August 2021

Canadian public sector accounting standards: Exposure draft on the new standard for employee benefits

At the end of July, the Public Sector Accounting Board (PSAB) published a first exposure draft on PS 3251, the new standard for employee benefits that will apply to Canadian public sector entities. This standard would replace PS 3250 (retirement benefits) and PS 3255 (post-employment benefits, compensated absences and termination benefits). In this exposure draft, the PSAB is seeking comments on deferral provisions (deferred recognition of actuarial gains and losses) and discount rate guidance.

This publication is of particular interest to people taking part in the preparation of public sector financial statements, especially municipal organizations.

This standard uses principles from the International Public Sector Accounting Standard (IPSAS 39, Employment Benefits). It would be effective for fiscal years beginning on or after April 1, 2026 (therefore as of 2027 for municipal organizations). Early adoption would be permitted.

KEY PROPOSED CHANGES

Here are the key changes proposed in this exposure draft:

  • No deferred recognition of gains or losses on assets and benefit obligation
    • Elimination of the use of the deferral and amortization method.
    • Immediate recognition of revaluations of the net defined asset (liability) within net assets for most plans. These revaluations are made up of, among other things, gains and losses on assets and benefit obligation, and would not be reclassified to surplus or deficit in a subsequent period (no recognition in the expense recognized in the statement of operations). The recognition approach proposed by the PSAB is similar to the one followed by private-sector entities applying international standards (IFRS).
    • Assets would be measured according to market value (no smoothing possible).
  • Discount rate depending on the assessment of the plan’s funding status
    • The plan’s funding status would be assessed by comparing the projected value of the assets with the projected benefit payments for each subsequent fiscal year. Other elements would need to be considered in this process, including the characteristics and circumstances specific to each plan.
    • Fully funded plans: Expected market rate of return on the plan’s assets
    • Unfunded plans: Market rate of return on provincial bonds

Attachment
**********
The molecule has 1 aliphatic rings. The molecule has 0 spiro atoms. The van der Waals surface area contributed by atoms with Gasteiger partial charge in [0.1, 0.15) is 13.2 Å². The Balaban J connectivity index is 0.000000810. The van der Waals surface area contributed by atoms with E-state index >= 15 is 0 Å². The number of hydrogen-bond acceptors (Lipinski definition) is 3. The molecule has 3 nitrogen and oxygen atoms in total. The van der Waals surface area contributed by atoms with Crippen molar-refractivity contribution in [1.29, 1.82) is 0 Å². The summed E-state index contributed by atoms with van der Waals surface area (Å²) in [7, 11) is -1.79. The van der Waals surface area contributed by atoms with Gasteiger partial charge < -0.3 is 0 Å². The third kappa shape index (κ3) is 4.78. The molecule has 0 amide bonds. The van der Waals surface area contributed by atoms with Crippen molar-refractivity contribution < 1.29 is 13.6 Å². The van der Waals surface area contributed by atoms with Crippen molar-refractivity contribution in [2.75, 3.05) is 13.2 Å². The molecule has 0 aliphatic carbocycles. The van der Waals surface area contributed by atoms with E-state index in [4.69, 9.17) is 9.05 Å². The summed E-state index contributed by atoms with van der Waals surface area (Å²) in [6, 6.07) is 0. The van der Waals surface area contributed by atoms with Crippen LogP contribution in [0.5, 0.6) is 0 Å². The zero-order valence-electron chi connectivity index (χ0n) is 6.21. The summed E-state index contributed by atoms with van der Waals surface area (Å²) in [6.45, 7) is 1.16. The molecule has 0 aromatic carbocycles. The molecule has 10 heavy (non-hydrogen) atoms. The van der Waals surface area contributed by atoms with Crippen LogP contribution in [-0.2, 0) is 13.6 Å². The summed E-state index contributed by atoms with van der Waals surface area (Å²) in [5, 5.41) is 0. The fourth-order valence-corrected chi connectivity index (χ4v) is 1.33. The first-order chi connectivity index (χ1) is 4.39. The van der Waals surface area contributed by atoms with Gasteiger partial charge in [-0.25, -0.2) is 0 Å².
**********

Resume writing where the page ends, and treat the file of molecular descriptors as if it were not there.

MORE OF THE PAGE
• Partially funded plans: Single rate of return based on the expected market return on the plan’s assets for “funded” fiscal years and on the market return on provincial bonds for the remaining fiscal years
  • Other proposed changes
    • Net interest would be calculated by multiplying the net defined liability (asset) by the discount rate used to determine the benefit obligation.
    • Certain additional disclosures would be required, including a sensitivity analysis of the benefit obligation for each significant actuarial assumption.
    • Minor changes have been made to clarify existing instructions on how to deal with joint defined benefit pension plans, which should be recognized in the same way as multi-employer plans.

This exposure draft is the first component of the new work plan that was published in 2020. The subsequent components will deal with, among other things, risk-sharing plans and other non-traditional plans.

SUBSEQUENT STEPS

These changes are significant and the impact on financial statements will require in-depth analyses. For several public organizations, the effects of recognition on taxation will have to be studied and discussed. Normandin Beaudry will be commenting on the matter. We will also support some organizations working in the public and accounting standards sectors in formulating their own comments, through the participation of our consultants on various advisory committees.

For additional information or to comment on this exposure draft, consult the PSAB’s website. You have until November 25, 2021, to submit comments.

Would you like more information on this topic? Contact your Normandin Beaudry consultant or email us.